►►Taiwanese businessman sentenced for spying for China. Taiwan’s High Court has sentenced 35-year-old Lai Kun-chieh to 18 months in prison for spying for China. Taiwan’s Defense Ministry says Lai was recruited by Chinese intelligence agents while working in China. But apparently a Taiwanese military officer approached by Lai and asked to share classified information, reported the incident to the authorities.
►►Taiwanese ex-spy arrested in China. There are reports in Southeast Asian news outlets of an arrest in China of a retired Taiwanese intelligence official, who was allegedly vacationing in the country. The former spy, who is identified simply as “Wu” in Chinese-language media, was arrested four months ago, soon after he arrived in China “as a tourist”. It is worth noting that, in 2010, the Deputy Director of Taiwan’s National Security Bureau Secret Service Center, Chang Kan-ping, warned retired intelligence officers to avoid visiting China, “because of the risk of arrest or interrogation there”.

News you may have missed #550

Sukhoi-27 jets

Sukhoi-27 jets

►►Chinese fighters chased US spy plane into Taiwan. It has been revealed that, late last June, The Taiwanese Ministry of National Defense sent two F-16 fighters to intercept a two Chinese Sukhoi-27 jets that crossed into its airspace, while pursuing an American U-2 reconnaissance plane. It was the first time that Chinese jets breached Taiwan’s airspace since 1999. The Pentagon declined to confirm the report, but some in Washington must have had flashbacks of the 2001 Hainan Island incident.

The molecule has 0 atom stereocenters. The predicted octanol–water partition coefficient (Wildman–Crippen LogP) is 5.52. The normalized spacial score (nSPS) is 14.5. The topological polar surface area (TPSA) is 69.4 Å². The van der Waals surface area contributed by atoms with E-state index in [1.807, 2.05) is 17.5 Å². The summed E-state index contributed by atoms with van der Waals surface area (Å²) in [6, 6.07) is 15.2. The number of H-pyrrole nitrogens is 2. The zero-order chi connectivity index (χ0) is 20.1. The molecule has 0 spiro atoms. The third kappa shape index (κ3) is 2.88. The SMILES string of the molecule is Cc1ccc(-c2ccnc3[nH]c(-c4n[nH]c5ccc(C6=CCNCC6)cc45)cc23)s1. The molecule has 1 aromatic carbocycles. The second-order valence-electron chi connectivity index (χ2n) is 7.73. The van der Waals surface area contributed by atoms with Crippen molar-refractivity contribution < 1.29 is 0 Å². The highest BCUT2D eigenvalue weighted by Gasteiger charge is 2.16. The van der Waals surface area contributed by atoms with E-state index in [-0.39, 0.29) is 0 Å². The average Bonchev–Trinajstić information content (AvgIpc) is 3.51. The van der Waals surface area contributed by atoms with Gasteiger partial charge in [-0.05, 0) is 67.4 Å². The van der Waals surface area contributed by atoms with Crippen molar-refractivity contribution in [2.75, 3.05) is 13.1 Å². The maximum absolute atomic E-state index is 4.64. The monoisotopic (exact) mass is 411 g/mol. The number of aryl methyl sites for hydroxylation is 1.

►►Israel arrests four of its soldiers for sabotaging spy gear. This story is interesting on numerous levels: according to a statement by the IDF’s Northern Command, Israeli military authorities plan to prosecute four Israeli female soldiers for repeatedly shutting off unspecified surveillance equipment designed to collect intelligence from neighboring Lebanon. When faced with the accusations, the soldiers apparently told their commanders that “they worked under very difficult conditions and couldn’t bear the pressure”.